NASA HAS SELECTED THE DESIGN of a new Space Launch System that will take the agency’s astronauts farther into space than ever before, create high-quality jobs here at home, and provide the cornerstone for America’s future human space exploration efforts.

This new heavy-lift rocket-in combination with a crew capsule already under development, increased support for the commercialisation of astronaut travel to low Earth orbit, an extension of activities on the International Space Station until at least 2020, will provide a fresh focus on new technologies-is key to implementing the plan laid out by President Obama and Congress in the bipartisan 2010 NASA Authorisation Act, which the president signed last year.

The booster will be America’s most powerful since the Saturn V rocket that carried Apollo astronauts to the moon and will launch humans to places no one has gone before.

Ambitious new programme

“This launch system will create good-paying American jobs, ensure continued U.S. leadership in space, and inspire millions around the world,” NASA Administrator Charles Bolden said.

“President Obama challenged us to be bold and dream big, and that’s exactly what we are doing at NASA. While I was proud to fly on the space shuttle, tomorrow’s explorers will now dream of one day walking on Mars.”

Destinations for NASA's new Heavy-Lift rocket—an asteroid and Mars.

Destinations for NASA's new Heavy-Lift rocket—an asteroid and Mars.

The launch vehicle decision is the culmination of a months-long, comprehensive review of potential designs to ensure the nation gets a rocket that is not only powerful but also evolvable so it can be adapted to different missions as opportunities arise and new technologies are developed.

“Having settled on a new and powerful heavy-lift launch architecture, NASA can now move ahead with building that rocket and the next-generation vehicles and technologies needed for an ambitious programme of crewed missions in deep space,” said John P. Holdren, assistant to the President for Science and Technology.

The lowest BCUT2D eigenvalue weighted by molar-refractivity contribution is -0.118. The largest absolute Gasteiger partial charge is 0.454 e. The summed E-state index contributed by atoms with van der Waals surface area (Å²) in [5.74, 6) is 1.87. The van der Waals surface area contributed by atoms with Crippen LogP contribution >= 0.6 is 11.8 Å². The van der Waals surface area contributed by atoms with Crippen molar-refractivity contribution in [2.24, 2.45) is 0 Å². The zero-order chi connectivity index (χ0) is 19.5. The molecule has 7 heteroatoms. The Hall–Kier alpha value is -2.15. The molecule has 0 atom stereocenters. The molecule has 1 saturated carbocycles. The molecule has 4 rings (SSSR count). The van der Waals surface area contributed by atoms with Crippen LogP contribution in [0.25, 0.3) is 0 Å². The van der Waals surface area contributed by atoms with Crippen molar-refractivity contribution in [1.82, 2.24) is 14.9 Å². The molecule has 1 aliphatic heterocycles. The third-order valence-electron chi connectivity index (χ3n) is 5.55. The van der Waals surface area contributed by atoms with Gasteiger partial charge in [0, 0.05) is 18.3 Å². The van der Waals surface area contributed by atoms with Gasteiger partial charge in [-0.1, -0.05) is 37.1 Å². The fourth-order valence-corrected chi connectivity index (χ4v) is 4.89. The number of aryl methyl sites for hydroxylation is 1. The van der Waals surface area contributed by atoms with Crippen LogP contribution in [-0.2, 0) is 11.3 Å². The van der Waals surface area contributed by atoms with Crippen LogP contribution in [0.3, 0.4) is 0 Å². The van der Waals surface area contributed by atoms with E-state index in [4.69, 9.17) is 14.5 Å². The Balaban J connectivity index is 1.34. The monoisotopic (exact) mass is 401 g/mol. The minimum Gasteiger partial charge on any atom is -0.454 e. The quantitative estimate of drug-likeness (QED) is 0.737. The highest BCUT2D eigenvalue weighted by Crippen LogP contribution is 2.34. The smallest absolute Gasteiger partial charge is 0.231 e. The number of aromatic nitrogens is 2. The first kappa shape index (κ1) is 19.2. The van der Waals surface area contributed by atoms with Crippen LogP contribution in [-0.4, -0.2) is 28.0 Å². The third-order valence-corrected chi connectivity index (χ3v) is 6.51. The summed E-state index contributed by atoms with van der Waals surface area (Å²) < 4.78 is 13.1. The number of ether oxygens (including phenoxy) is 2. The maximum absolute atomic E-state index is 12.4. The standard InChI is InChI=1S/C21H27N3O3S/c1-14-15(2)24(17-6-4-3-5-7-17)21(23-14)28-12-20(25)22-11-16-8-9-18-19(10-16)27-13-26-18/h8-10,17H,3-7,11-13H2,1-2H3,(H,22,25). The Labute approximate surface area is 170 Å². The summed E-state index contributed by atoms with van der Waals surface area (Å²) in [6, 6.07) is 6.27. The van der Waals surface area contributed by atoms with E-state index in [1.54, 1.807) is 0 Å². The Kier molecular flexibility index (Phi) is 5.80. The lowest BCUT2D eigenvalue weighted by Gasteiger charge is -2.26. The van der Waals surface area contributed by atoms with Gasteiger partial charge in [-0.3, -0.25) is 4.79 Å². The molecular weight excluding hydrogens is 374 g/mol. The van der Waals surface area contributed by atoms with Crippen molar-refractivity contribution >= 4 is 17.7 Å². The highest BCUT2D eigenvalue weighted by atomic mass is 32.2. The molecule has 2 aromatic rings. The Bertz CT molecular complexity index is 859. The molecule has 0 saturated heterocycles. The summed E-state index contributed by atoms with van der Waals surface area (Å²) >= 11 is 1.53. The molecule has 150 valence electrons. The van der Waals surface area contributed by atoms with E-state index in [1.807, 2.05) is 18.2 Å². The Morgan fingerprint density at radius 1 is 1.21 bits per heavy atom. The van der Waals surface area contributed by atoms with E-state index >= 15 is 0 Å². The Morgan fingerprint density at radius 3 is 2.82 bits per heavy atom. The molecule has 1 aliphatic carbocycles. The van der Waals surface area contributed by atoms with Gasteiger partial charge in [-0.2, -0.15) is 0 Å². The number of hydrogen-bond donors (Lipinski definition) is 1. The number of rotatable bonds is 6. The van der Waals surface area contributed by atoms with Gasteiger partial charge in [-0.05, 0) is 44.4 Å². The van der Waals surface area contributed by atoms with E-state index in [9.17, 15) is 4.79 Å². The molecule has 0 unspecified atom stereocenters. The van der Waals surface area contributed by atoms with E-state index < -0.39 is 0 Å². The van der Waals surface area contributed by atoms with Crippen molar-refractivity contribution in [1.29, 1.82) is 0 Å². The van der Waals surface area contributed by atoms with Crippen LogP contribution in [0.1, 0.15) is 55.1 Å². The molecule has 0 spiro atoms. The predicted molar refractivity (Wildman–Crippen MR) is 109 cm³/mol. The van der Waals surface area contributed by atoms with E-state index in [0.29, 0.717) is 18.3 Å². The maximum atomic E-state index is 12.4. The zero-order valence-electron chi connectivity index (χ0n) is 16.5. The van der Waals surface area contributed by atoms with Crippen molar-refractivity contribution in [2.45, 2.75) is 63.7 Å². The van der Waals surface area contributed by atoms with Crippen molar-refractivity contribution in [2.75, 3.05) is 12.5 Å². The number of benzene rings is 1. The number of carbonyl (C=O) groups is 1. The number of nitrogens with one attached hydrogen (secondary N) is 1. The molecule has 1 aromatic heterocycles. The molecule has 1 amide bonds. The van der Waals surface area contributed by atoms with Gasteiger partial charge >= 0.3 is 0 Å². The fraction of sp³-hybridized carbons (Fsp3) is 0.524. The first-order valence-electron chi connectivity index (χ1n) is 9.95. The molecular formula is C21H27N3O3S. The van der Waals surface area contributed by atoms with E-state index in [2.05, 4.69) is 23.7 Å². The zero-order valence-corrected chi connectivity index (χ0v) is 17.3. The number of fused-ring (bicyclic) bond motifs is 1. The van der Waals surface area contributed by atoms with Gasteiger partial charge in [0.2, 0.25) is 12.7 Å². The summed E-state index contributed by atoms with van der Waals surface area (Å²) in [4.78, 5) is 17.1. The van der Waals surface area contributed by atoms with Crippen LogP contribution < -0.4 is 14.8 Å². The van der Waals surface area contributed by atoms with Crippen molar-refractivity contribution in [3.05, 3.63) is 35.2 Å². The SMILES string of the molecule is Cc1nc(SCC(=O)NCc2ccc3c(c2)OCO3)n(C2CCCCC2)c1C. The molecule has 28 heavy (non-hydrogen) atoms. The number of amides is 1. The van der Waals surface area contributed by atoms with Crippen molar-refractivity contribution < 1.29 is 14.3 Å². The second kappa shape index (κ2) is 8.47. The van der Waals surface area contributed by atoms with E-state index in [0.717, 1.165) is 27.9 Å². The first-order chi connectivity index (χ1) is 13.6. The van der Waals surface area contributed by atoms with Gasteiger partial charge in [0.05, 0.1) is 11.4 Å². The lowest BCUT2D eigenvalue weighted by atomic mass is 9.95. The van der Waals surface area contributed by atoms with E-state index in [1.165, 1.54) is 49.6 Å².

“I’m excited about NASA’s new path forward and about its promise for continuing American leadership in human space exploration.”

Heavy-lift capacity

The SLS will carry human crews beyond low Earth orbit in a capsule named the Orion Multi-Purpose Crew Vehicle. The rocket will use a liquid hydrogen and liquid oxygen fuel system, where RS-25D/E engines will provide the core propulsion and the J2X engine is planned for use in the upper stage.

There will be a competition to develop the boosters based on performance requirements.

The decision to go with the same fuel system for the core and the upper stage was based on a NASA analysis demonstrating that use of common components can reduce costs and increase flexibility.

Artist's impression of NASA's new Heavy-Lift rocket

Artist's impression of NASA's new Heavy-Lift rocket

The heavy-lift rocket’s early flights will be capable of lifting 70-100 metric tons before evolving to a lift capacity of 130 metric tons.

The early developmental flights may take advantage of existing solid boosters and other existing hardware. These flights will enable NASA to reduce developmental risk, drive innovation within the agency and private industry, and accomplish early exploration objectives.

Driving down costs

“NASA has been making steady progress toward realising the president’s goal of deep space exploration, while doing so in a more affordable way,” NASA Deputy Administrator Lori Garver said.

“We have been driving down the costs on the Space Launch System and Orion contracts by adopting new ways of doing business and project hundreds of millions of dollars of savings each year.”

NASA elected to initiate a competition for the booster stage based on performance parameters rather than on the type of propellant because of the need for flexibility. The specific acquisition strategy for procuring the core stage, booster stage, and upper stage is being developed and will be announced at a later time.

Adapted from information issued by NASA.

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Space junk reaches ‘tipping point’

Diagram showing space junk in Earth orbit